Select three (9 credits)

   

• SPCH 3000 PHONETICS
• SPCH 3450 NONVERBAL COMMUNICATION
• SPCH 3690H HONORS READING
• SPCH 3750 INTERCULTURAL COMMUNICATION
• SPCH 4410 COMMUNICATION DISORDERS
• SPCH 4470 TOPICS IN INTERPERSONAL COMMUNICATION
                      THEORY AND RESEARCH
• SPCH 4475 COMMUNICATION AND AGING
• SPCH 4490 COMMUNICATION AND GENDER
• SPCH 4515 COMMUNICATION IDENTITIES
• SPCH 4540 MEDIATION AND CONFLICT RESOLUTION
• SPCH 4550 COMMUNICATION STYLES
• SPCH 4880H HONORS THESIS: WRITING
• SPCH 4890 SPECIAL PROJECT
• SPCH 4980 INTERNSHIP

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Frequently Asked Questions About the Speech Degree

1) What does a career in the field of Communication Disorders include?

There are 42 million Americans- one out of every six- with a communication disorder. Each one can be helped in some ways by a speech-language pathologist, audiologist, or speech, language and hearing scientist. Individuals working within the field of Communication Disorders possess the training necessary to assess and treat children and adults with disorders such as stuttering, delayed language development, aphasia, voice disorders, speech articulation problems, swallowing impairments and cognitive disorders. They also select and develop augmentative and alternative communication systems for those individuals with severe disabilities. A career in Communication Disorders offers a wide variety of work settings including hospitals, research laboratories, rehabilitation clinics, pediatric facilities, nursing homes, public schools, or even teaching at the college or university level. Others develop their own private practice facilities, often in collaboration with other health care professionals.

2) Does GSU have an undergraduate degree in Communication Disorders?

No, but GSU does have an undergraduate degree in Speech Communication within the College of Arts and Sciences. The undergraduate/professional degree is the first degree in a continuum that leads to the Master’s degree in Communication Disorders. Under the concentration, Communication Across the Lifespan, students can obtain preprofessional course work in order to prepare themselves for a graduate program in Communication Disorders.

3) What is an appropriate minor area of study for speech majors in Communication Disorders?

There are two good choices if you are interested in Communication Disorders: one is Psychology and the other is Interdisciplinary Studies. If you choose Psychology, specific courses are recommended: PSYC 3010, PSYC 3030, PSCY 4040, PSYC 4100 and one additional Psychology course of your choice. If you choose Interdisciplinary Studies as your minor, recommended courses are in the Exceptional Children department of the College of Education: EXC 4020, EXC 4320, EXC 4360, EXC 4480, EXC 4490. Note that the College of Education does not allow students to minor in EXC as a stand-alone so the Interdisciplinary Studies minor should also include PSYC courses.

4) Are there any specific courses I should take in my core course work?

Yes. The American Speech-Language –Hearing Association(ASHA) recommends that undergraduate preparation begins with courses in psychology, biology, engineering, chemistry, statistics, English, professional writing and the humanities. The following is a brief list of suggested core courses arranged by subject area:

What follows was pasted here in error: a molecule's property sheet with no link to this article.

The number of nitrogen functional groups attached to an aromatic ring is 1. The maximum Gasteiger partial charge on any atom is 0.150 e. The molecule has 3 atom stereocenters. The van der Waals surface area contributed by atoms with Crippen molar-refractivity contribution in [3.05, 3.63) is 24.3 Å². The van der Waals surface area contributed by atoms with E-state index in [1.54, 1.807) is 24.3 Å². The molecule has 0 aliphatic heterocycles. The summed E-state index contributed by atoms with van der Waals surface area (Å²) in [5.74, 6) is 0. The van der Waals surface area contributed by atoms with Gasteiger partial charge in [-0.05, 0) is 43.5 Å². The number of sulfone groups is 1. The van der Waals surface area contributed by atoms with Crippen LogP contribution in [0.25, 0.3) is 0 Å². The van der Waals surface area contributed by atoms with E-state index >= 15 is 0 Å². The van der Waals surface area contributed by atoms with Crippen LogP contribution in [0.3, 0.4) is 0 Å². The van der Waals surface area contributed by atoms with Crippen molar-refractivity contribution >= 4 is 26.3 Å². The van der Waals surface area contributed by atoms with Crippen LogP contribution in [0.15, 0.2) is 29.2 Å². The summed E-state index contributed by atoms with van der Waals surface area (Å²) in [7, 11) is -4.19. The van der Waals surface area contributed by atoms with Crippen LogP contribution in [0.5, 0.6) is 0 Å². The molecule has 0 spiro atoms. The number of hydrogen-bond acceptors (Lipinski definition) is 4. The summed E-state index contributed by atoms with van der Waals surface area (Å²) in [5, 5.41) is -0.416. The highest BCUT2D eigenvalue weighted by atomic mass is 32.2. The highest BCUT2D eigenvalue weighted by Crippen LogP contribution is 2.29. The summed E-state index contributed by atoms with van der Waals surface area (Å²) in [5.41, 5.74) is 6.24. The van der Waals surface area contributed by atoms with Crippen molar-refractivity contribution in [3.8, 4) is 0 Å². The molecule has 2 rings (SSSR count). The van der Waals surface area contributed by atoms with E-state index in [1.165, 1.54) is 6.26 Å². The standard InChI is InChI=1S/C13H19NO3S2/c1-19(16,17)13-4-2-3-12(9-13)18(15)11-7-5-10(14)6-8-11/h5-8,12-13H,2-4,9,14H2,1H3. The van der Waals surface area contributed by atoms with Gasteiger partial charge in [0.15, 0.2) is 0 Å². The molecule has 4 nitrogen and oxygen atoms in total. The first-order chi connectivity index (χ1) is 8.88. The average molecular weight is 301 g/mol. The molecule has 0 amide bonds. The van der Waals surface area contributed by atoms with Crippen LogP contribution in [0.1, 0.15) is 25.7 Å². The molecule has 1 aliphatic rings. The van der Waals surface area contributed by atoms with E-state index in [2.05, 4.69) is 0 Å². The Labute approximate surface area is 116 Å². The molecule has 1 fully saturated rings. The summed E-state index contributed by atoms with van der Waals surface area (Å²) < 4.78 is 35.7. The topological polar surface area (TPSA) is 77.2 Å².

Math and Natural Sciences (Area D of PACE form): Bio 1410, 1420, Phy 2030

Social Science (Area E of PACE form): Psy 1010, 2020, 2030, 2040

Electives (Area J of PACE form): Exc 4360, 4320, 2010, Psyc 1101

5) Should I do volunteer work?

Yes! Anything you can do in addition to specific program requirements in beneficial. Volunteering your time to an organization or business shows motivation and an interest in serving others in the community. Try to find positions where you can gain experience working with young children and aging adults. For starters, you can call your local Easter Seals chapter, hospital, nursing home, or pediatric facility, and inquire about the volunteer positions available to you as a student. Other possible options include churches, schools, and after-school programs. Meals-on-Wheels, hospice etc. Use your imagination and get involved!

6) What do I need to get into a graduate program for Communication Disorders?

It is important to keep in mind that entry into graduate school is quite competitive and space is limited. In order to improve your chances for admission, a grade point average of 3.5 or better and a score of at least 1000 (verbal and quantitative portions combined) on the Graduate Record Examination (GRE) are recommended when applying for a graduate program at most colleges or universities in the nation.

7) Does GSU have a Master’s degree in Communication Disorders?

Yes. GSU offers a Master of Education degree in Communication Disorders. This program is one of the 226 programs nationally accredited by the American Speech-Language-Hearing Association (ASHA). The Master’s program at GSU is designed to combine academic course work and practical experience in order to prepare students for a career as a Speech-Language Pathologist. There are approximately 15 spaces per year in the program at GSU with 100-200 applications seeking admission to the program. More information about the graduate program is online:
http://communication.gsu.edu/graduate_programs.html and in 662 One Park Place.